Who Answers?

What You Crave and Why

People may experience different cravings that compel them to compulsively seek foods, substances or behaviors. Cravings that repeatedly arise have the potential to give birth to full-on addiction if not well-managed. Most of the time, someone’s cravings are only satiated by what they crave. Usually that’s something that isn’t necessarily good for us, such as fast food, ice cream, alcohol, drugs or watching TV. There are some cases where cravings that arise lead us to pursue good things such as yoga, healthy foods, or inspirational music. These cravings aren’t of concern. However, the sad truth is that most cravings people struggle with are related to unhealthy foods, substances or behaviors that aren’t enriching or otherwise healthy.

The most current version of the standard textbook used for classifying psychiatric disorders, the newly published DSM-V, will classify behavioral addictions for the first time. For example, compulsive gambling will now be listed as “Gambling Addiction.” Also, “Internet Addiction” will also be included in the DSM-V even though further research is needed. Some other addictions which are widely recognized although not planned for inclusion in DSM-V are sex addiction and sugar addiction. Overall, behaviors can be just as addictive as alcohol or drugs.

The big question is “Why do people crave what they crave?” For example, some people crave potato chips while others crave video games. The answer to that is that modern science is just beginning to learn the answer to these questions. One factor that contributes to why certain people crave some things and not others is genetics. A study of twin brothers who shared an alcoholic father but were adopted into separate families shows that both twins inherited an increased risk of developing alcoholism even when one was raised in an alcohol-free environment. Another study of similar characteristics demonstrated addiction to other drugs may be just as heritable. So can eating disorders and gambling addiction, implying a strong genetic link for these behavioral addictions as well.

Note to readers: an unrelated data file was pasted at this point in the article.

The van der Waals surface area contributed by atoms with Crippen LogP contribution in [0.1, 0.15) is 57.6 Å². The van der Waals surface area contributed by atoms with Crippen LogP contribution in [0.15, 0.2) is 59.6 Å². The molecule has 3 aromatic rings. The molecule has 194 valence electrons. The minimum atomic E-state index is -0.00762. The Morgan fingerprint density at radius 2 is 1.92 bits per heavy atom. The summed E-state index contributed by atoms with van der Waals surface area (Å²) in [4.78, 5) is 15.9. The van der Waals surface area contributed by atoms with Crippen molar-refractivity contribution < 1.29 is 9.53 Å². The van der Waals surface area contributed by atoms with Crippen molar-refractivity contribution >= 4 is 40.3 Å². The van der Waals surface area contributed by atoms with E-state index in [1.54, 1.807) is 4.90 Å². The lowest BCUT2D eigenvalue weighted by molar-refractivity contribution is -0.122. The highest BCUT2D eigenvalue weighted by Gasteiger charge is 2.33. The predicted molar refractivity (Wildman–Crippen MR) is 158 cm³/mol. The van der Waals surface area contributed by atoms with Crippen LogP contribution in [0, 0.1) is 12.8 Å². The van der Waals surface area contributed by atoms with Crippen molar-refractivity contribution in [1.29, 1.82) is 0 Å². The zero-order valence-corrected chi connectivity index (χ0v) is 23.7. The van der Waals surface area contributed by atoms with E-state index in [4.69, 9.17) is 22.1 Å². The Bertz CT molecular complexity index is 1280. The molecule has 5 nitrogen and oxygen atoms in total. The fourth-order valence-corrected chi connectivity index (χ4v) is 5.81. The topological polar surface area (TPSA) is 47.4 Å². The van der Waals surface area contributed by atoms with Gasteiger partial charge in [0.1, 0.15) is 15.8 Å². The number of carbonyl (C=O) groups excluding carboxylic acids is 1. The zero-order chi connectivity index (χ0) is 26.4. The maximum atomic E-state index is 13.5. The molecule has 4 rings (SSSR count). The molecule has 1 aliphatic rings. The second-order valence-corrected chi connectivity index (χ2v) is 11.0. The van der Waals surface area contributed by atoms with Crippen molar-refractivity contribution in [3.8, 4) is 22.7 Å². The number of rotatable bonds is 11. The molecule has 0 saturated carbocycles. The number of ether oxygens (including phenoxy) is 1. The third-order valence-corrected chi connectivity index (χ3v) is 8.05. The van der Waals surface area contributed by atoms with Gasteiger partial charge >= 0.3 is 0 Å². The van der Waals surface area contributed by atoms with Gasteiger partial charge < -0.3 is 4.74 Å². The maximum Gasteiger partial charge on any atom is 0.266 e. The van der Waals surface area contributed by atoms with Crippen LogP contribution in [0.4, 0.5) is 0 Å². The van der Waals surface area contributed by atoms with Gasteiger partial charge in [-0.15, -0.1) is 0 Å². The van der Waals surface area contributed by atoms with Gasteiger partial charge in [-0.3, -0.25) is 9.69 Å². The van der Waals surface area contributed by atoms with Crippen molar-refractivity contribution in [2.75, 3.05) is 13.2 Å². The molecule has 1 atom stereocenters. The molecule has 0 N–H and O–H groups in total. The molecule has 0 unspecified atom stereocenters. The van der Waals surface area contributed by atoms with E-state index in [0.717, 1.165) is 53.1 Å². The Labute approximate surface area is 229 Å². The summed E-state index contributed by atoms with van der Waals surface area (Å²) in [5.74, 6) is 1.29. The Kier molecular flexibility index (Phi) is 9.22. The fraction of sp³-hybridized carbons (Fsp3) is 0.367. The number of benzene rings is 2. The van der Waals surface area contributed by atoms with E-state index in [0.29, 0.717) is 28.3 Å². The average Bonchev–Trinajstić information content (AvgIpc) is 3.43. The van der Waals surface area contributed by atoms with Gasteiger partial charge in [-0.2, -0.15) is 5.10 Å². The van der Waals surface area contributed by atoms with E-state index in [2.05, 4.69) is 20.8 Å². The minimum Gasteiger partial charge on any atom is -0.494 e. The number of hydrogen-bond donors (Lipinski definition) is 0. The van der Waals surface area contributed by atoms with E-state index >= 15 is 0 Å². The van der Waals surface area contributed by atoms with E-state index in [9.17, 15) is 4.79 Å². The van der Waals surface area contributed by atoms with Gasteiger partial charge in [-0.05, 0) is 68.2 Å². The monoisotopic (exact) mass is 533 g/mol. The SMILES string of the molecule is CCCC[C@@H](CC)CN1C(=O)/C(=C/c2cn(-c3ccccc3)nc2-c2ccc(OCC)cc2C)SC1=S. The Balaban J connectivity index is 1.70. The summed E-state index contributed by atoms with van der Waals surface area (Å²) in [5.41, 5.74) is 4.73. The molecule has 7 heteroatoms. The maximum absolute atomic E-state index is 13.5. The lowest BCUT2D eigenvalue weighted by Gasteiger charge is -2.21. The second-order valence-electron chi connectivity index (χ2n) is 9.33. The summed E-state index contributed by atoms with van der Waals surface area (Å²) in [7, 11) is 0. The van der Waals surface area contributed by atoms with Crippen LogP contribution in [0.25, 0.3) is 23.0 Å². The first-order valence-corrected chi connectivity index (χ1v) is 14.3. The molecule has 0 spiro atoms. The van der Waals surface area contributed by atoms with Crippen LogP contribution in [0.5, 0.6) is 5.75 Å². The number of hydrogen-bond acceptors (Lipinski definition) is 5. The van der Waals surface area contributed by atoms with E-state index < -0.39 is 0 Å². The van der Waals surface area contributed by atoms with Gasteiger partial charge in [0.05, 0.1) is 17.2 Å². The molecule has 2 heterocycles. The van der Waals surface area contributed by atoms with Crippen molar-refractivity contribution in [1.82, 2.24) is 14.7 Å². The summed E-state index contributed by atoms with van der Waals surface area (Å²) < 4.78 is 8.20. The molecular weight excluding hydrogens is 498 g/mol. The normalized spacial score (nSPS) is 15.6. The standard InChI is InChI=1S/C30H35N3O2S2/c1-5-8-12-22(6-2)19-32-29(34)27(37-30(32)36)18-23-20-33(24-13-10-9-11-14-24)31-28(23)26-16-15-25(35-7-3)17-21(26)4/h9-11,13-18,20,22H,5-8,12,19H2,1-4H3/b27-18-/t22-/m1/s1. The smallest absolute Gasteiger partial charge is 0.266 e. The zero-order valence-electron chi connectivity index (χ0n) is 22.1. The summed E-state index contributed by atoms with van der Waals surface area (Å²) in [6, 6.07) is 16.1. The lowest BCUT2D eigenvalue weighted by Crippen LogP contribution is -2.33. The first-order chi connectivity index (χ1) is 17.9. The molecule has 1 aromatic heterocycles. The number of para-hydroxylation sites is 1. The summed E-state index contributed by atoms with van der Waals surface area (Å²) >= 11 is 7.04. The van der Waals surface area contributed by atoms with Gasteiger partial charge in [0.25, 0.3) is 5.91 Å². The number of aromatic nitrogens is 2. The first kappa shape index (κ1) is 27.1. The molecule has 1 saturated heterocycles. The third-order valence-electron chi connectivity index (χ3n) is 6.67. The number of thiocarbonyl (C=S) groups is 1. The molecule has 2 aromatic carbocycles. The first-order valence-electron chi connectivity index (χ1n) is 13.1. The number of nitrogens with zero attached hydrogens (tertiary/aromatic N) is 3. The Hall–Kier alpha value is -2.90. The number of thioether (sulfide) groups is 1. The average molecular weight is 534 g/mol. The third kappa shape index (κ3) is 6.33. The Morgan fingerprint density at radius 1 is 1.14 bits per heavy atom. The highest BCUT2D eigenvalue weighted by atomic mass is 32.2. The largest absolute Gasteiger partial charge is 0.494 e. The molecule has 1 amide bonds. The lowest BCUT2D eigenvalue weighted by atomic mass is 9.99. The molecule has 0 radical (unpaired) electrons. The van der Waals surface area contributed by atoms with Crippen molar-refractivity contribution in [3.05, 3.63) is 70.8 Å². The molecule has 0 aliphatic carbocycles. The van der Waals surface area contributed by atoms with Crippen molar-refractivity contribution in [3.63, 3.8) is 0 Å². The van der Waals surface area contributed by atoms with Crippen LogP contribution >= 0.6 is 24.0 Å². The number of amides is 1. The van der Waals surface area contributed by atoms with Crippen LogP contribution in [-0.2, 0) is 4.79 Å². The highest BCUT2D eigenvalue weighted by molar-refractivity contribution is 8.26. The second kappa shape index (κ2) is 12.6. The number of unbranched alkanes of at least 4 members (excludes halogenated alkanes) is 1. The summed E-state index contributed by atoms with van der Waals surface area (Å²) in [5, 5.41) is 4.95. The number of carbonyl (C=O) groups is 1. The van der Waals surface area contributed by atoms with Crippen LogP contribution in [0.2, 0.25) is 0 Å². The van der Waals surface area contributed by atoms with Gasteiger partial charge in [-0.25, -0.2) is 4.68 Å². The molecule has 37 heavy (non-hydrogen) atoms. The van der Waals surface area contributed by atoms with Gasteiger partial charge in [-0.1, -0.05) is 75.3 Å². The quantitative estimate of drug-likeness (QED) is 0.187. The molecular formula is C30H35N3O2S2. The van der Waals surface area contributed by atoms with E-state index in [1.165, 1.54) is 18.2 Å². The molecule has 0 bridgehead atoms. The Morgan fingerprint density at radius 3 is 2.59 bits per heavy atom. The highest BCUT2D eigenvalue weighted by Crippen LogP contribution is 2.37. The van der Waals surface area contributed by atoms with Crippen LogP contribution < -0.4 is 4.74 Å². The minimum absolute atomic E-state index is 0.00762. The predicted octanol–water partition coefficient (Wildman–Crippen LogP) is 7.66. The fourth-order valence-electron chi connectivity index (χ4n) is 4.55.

In other research, social factors have been shown to play a role too. For example, advertisements or product placements may initiate cravings. What our friends or people around us are doing, using, or eating can trigger a craving too.

The bottom line is that cravings are very complex and so is what causes them. Both genetic and social factors drive them. Nature largely determines what we crave, although environmental effects are also implicated. So now that we know some of the science behind cravings, is there anything that can be done to combat them? Because cravings have multiple causes, a simple approach won’t work. According to Psychology Today, “Substituting behaviors or foods for the objects of your cravings may work in the short term, but long term recovery requires a more comprehensive approach that deals with the biology, psychology, and social pressures that drive cravings.”

By Kevin G.

Sources: Menejwala, Omar, M.D. “Ice Cream, Vodka, Sex and Online Poker.” Psychologytoday.com. Psychology Today, 11 Mar. 2013. Web. 11 Mar. 2013.


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Kevin Giles is a product of Santa Cruz, CA – the stoner capitol of the world. A born again Christian, Kevin loves his Lord Jesus and believes that his purpose in life is determined by God. He first entered drug recovery at the age of 19, suffering from an addiction to marijuana. He is a recent graduate of the Assemblies of God Theological Seminary, where he earned his Master’s degree in Christian Ministry. Passionate about God’s Word, he aspires to become a pastor or missionary. Kevin has also earned a Bachelor of Science degree in Kinesiology from California State University, Monterey Bay. His interests include traveling, movies, golf, fitness and reading. He also enjoys being outdoors as well as spending time with friends and family. Kevin’s faith, education and life experience give him a unique perspective on addiction, recovery and spirituality.

Filed under: Addiction, Alcohol and Drugs, Conditions and Disorders, Eating disorders, Featured, Substance Abuse · Tags: Addiction, alcohol, behaviors, Cravings, Eating disorders, food, gambling, genetics, internet, sex addiction, social pressure, substances, TV

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